Mumbai: Improve what you already have and then build the extra,” opine teachers on the recent decision of the state to introduce international board curriculum in schools. Some teachers have opposed this decision and have informed the education ministry to refine the current state of government-aided schools, instead of focussing on starting new ones.

The current state of government-aided schools is shoddy,” averred teachers and principals alike. Various school principals have revealed that for several months, the government has stopped providing adequate funds, leading to a financial crisis. Maintenance charges, bills, basic supply lines and even salary payments have not been facilitated by the state.

More importantly, the syllabus and curriculum has not been revised for years, according to teachers. It is the same old pattern of teaching and rote learning, teachers lament. Sukhmani Pandey, a teacher said, “The lessons, poems and chapters have been based on the same pattern for years. There is no addition of new technologies, experimental learning, personality skills, life lessons or practical concepts.”

Creative and interactive teaching-learning concepts are absent, as state-board curriculum is based on book learning and classroom lessons. Jasmeet Barbara, a teacher said, “For want of a practical approach, we have to stick to textbooks for lessons, there is no way to explain concepts to students through life models. This makes learning boring for students, as their attention span is minimum and there is no creative input at all.”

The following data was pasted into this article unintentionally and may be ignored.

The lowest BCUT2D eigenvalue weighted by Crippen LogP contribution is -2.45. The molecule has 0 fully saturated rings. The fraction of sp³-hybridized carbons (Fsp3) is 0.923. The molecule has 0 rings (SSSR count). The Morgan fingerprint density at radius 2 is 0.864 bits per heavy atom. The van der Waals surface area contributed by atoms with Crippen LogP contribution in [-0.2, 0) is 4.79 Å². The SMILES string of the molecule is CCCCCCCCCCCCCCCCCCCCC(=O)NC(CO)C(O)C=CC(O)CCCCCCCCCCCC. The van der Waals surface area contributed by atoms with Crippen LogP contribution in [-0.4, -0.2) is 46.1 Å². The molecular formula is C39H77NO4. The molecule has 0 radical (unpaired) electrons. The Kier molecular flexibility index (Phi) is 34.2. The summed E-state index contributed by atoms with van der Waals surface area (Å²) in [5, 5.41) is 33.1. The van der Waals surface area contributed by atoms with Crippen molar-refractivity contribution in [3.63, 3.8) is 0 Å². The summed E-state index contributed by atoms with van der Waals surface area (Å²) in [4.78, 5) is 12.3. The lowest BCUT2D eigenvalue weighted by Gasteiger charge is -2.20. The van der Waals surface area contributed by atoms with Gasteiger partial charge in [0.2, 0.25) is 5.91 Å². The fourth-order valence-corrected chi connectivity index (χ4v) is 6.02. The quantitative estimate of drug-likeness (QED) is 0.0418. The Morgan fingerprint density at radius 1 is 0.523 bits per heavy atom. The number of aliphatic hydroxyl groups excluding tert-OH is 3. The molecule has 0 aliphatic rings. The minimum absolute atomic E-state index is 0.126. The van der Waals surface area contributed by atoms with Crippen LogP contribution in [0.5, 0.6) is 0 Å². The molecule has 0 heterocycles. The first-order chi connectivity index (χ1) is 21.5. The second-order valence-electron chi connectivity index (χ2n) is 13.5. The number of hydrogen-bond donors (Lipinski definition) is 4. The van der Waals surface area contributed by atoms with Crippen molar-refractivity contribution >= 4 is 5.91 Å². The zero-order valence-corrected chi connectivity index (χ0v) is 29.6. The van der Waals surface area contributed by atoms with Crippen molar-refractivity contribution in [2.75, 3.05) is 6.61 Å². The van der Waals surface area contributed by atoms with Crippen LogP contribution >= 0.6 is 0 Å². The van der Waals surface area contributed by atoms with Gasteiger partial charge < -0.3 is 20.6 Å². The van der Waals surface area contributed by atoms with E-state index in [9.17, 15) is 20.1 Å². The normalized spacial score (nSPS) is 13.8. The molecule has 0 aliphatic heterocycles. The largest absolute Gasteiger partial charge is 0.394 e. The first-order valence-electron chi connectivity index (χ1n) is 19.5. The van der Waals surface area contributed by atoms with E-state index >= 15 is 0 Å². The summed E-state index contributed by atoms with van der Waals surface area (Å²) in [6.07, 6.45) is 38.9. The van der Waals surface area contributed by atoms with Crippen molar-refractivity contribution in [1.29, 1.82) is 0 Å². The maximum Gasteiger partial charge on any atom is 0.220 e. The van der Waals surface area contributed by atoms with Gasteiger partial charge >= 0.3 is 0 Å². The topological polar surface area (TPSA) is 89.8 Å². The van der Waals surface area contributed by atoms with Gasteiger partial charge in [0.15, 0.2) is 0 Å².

Outdoor education, practical focus and interactive lessons will improve the standards of state board curriculum. Shabnam Quesreshi, a senior teacher said, “If we add few elements like interactive and fun learning, outside classroom teaching and practical application of theories, then we can match the style of international curriculum. We should formulate and teach the syllabus according to the primary needs of students so that we make it fun for them and increase their interest in state board schools.”